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Where Can I Find a Notary Public, and Why Might I Need One?

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    At some point in their lives, most people encounter an important piece of paperwork that they need to have "notarized." If you've never visited a notary public before, you might be wondering what this means and where you have to go to get it done. Don't worry: it just means you'll need to get your official document reviewed and signed by an individual with the credential of "notary public." There are several occasions where you may need a notary public for your business or personal purposes.

    Here, we will help you understand:

    • The role of a notary public
    • Where you might be able to find the most cost-efficient notary services in your area
    • Common reasons why people like you may have to seek out this type of service

    What Is a Notary Public?

    Let’s start with a simple definition to give you a concrete idea of what a notary's services entail. A notary public is a person who witnesses the signing of important documents to lend legal credibility and a more “official” designation. Sometimes this is required for government documents, important financial paperwork for a company or a variety of court-appointed purposes. Some common types of documents that require notarization would include divorce papers, mortgage documents, business contracts, affidavits, deeds of trust, power of attorney transfer and other important legal or financial situations that involve multiple parties.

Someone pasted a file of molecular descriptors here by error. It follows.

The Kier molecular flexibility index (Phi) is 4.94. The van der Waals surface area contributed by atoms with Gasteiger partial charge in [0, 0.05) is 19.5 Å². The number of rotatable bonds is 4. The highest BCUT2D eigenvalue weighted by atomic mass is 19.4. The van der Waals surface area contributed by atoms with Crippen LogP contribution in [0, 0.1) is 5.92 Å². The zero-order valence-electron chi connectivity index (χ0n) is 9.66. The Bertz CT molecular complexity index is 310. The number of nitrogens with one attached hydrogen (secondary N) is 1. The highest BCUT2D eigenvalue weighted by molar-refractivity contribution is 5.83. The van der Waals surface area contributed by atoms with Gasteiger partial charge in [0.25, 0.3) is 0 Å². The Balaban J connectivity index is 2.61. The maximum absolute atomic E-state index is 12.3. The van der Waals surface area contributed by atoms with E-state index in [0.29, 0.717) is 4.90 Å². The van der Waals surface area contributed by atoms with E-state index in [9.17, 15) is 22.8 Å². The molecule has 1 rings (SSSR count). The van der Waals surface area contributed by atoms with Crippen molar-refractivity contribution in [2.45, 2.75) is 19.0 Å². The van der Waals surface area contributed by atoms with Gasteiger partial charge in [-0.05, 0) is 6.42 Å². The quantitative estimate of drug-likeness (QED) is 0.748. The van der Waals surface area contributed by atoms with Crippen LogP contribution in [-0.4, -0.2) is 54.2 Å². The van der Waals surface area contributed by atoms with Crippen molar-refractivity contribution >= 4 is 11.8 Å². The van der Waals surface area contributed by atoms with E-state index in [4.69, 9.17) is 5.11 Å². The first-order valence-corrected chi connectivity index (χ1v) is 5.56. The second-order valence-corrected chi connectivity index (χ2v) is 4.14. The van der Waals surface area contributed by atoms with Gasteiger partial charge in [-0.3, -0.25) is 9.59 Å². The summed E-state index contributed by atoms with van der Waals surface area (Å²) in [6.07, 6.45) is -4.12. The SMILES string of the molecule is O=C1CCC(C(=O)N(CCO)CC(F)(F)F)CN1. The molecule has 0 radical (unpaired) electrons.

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    What Does a Notary Public Do?

    It may seem like notaries just watch people sign documents, but there is more to their role than just acting as an official witness. Otherwise, almost anyone could qualify. In fact, a notary public is required to complete a state examination to become recognized as a credentialed professional who can perform these specific services.

    A notary typically begins interactions with clients by verifying their identities and having a conversation about the documents they need to have signed. Depending on the types of documents that need signing, the notary may have specific questions to ensure all parties involved understand what they are signing.

    By asking a few simple questions, a notary can determine if the parties signing are truly aware of what they are committing their signature to. They can also tell if there is a level of pressure or duress that either person may be feeling. Situations like this can cause the notary to determine whether or not they are willing to witness the exchange of signatures.

    Requiring the notarization of documents helps prevent individuals from engaging in fraudulent activities. Notarization may also reduce the number of legal disputes and lawsuits that could otherwise arise without a third-party witness.

    How to Find a Notary Public in Your Area

    If you're in a situation that requires notary services, it’s a good idea to look for the most cost-efficient notary near you. Many of these options may already be available in your current daily life or routine. Before you shell out your hard-earned dollars for expensive notary services, consider looking in these common places as you begin your search. Most states also have caps on the fees that notaries can charge, so be sure to check your state’s notary fee structures to be certain you don’t overpay.